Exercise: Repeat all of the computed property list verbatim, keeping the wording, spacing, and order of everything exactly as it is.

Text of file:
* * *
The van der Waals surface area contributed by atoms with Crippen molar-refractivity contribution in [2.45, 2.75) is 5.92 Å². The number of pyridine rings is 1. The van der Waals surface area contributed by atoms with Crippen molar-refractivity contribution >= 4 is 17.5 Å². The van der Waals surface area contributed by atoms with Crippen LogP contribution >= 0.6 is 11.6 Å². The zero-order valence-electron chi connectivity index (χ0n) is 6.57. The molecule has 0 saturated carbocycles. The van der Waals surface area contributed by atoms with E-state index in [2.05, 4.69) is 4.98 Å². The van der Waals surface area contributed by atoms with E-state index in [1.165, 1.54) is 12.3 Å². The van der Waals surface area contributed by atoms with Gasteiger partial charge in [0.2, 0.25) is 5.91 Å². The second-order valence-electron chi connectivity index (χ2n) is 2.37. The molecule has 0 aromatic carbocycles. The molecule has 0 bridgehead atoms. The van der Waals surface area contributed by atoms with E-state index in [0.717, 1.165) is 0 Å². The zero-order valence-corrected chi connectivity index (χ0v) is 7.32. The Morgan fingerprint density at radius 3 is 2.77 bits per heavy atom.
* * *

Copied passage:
The van der Waals surface area contributed by atoms with Crippen molar-refractivity contribution in [2.45, 2.75) is 5.92 Å². The number of pyridine rings is 1. The van der Waals surface area contributed by atoms with Crippen molar-refractivity contribution >= 4 is 17.5 Å². The van der Waals surface area contributed by atoms with Crippen LogP contribution >= 0.6 is 11.6 Å². The zero-order valence-electron chi connectivity index (χ0n) is 6.57. The molecule has 0 saturated carbocycles. The van der Waals surface area contributed by atoms with E-state index in [2.05, 4.69) is 4.98 Å². The van der Waals surface area contributed by atoms with E-state index in [1.165, 1.54) is 12.3 Å². The van der Waals surface area contributed by atoms with Gasteiger partial charge in [0.2, 0.25) is 5.91 Å². The second-order valence-electron chi connectivity index (χ2n) is 2.37. The molecule has 0 aromatic carbocycles. The molecule has 0 bridgehead atoms. The van der Waals surface area contributed by atoms with E-state index in [0.717, 1.165) is 0 Å². The zero-order valence-corrected chi connectivity index (χ0v) is 7.32. The Morgan fingerprint density at radius 3 is 2.77 bits per heavy atom.